"I'm a Jack of all trades but man I gotta say that's one book I didn't write"... Morgan Wallen
Jack of all trades master of none is what I joke about being, I have a varied background there's not much I haven't dipped my toes in. I can sit at most tables and find conversation to engage in.
The one blog I didn't think I'd have to write is what you need before and after a mastectomy but here we are.
I've been open and honest about this journey not in an attention-seeking manner. My hope is to empower other women to feel comfortable and optimal as they navigate this path. As much as health care tries to give you resources they seem archaic and dull. The best information I could garner was from talking with others who had gone through it or blogs such as this.
1. Mastectomy Pillow: boom this was magic. Let's be clear I do not sew even a bit hence why you have family or friends who can. My mother-in-law made me this and what a game changer especially when driving. I also used it to sleep for the first couple of nights. A healing heart pillow was also useful as well.
2. Button-Up Shirt: this was good for going home from the hospital, after the first night I wore scoop neck t-shirts.
3. Wedge Memory Pillow: this 7.5" depth pillow from Amazon was a great recovery tool. Laying flat doesn't feel great with drains and I still sleep on this two weeks later.
4. Bras: as someone who doesn't need much support in this area I've been able to get by with cheap sports bras. Needless to say, it was a shock to spend $75 on a mastectomy bra. However, when I walked into Winners I found two front-closing sports bras for $30 ($15 each) and they were better than the one I bought at the specialty store. Front closing is needed after surgery mostly to access your drains. And after surgery, if you need a prosthetic you can cut the slits larger in the cheap sports bra to accommodate it. (Pro tip from the mastectomy store).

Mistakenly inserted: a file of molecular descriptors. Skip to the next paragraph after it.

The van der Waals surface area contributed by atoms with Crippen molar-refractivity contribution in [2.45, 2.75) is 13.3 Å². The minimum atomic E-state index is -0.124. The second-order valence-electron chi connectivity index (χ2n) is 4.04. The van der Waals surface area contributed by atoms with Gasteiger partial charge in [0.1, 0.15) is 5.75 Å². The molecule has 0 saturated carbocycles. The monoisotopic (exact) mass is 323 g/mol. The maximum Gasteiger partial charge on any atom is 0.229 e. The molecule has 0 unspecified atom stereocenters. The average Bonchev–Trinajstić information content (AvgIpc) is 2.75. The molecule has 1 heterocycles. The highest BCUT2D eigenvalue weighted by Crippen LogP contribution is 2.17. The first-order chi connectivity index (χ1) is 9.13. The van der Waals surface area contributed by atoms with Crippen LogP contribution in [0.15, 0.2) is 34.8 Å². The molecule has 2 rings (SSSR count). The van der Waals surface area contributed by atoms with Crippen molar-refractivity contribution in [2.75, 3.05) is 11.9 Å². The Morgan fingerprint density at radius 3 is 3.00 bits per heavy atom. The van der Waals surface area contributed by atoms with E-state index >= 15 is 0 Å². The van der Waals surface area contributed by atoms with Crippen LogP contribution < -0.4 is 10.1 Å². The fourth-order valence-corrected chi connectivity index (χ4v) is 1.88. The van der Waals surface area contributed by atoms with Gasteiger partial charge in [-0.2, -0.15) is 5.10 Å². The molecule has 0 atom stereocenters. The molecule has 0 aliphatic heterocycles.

5. Fluffy: if you need the soft filler for your bra after the healing has occurred but before you can get fitted for a prosthetic then be sure to ask The Comprehensive Breast Clinic for one for free! They don't tell you who provides this and I had to ask. Or have a crafty crochet friend knit you a knocker!
6. Reach For The Stars: The best advice the surgeon gave me was to immediately lift my arms after surgery to maintain my range of motion. Do not be afraid to move and move in all directions. It helps with healing. The faster you can move normally the less time your body has to know something drastic has occurred.
7. Reclining Chair: consider a recliner if you're having a double mastectomy. With a single, I was able to sleep on one side but it was too painful with the drain to sleep on the other. A recliner might be important for sleep.
8. Protein: the nurse discharging me mentioned starting with fluids after surgery. I had already had anti-nausea medication and was hungry. Mentally I was planning to eat scrambled eggs and toast. Personally for me, the faster I get back on food the better I feel. Fluids don't cut it. Doubling my protein intake to 3-4g/kg of body weight to help support repairing after surgery was important for healing. Although it feels like a lot of food it's imperative!
9. Shower: The pamphlet says you can shower after 48 hours however the thought of getting my dressing and drain wet to me was not appealing. I did a combination of baths up to my waist and washing my hair in the sink. I am two weeks post surgery tomorrow, I will shower completely to help remove the steri-strips on my incision. All the healthcare professionals are impressed with how well it's healing. It's personal preference but that's what I felt best with.
10. Normal Life: there are limits placed on your lifting capacity after surgery however they are fairly low limits. I was well past them on Day 3. If there was no pain I was using my arm. I've stayed away from really heavy lifting but I was walking a 1/2 mile by Day 2 after surgery. It is so important to feel normal physically and mentally for healing. Even ice bathing I've continued doing after surgery only up to my waist.
We all walk this path our own way but I hope a few things here will help you find your path that makes this journey as easy as possible.
I avoided online support groups and only searched for specific information I wanted. That is how I discovered the mastectomy pillow.
Please share this will family or friends going through this and reach out if you have questions.
Sending You Love N SUP!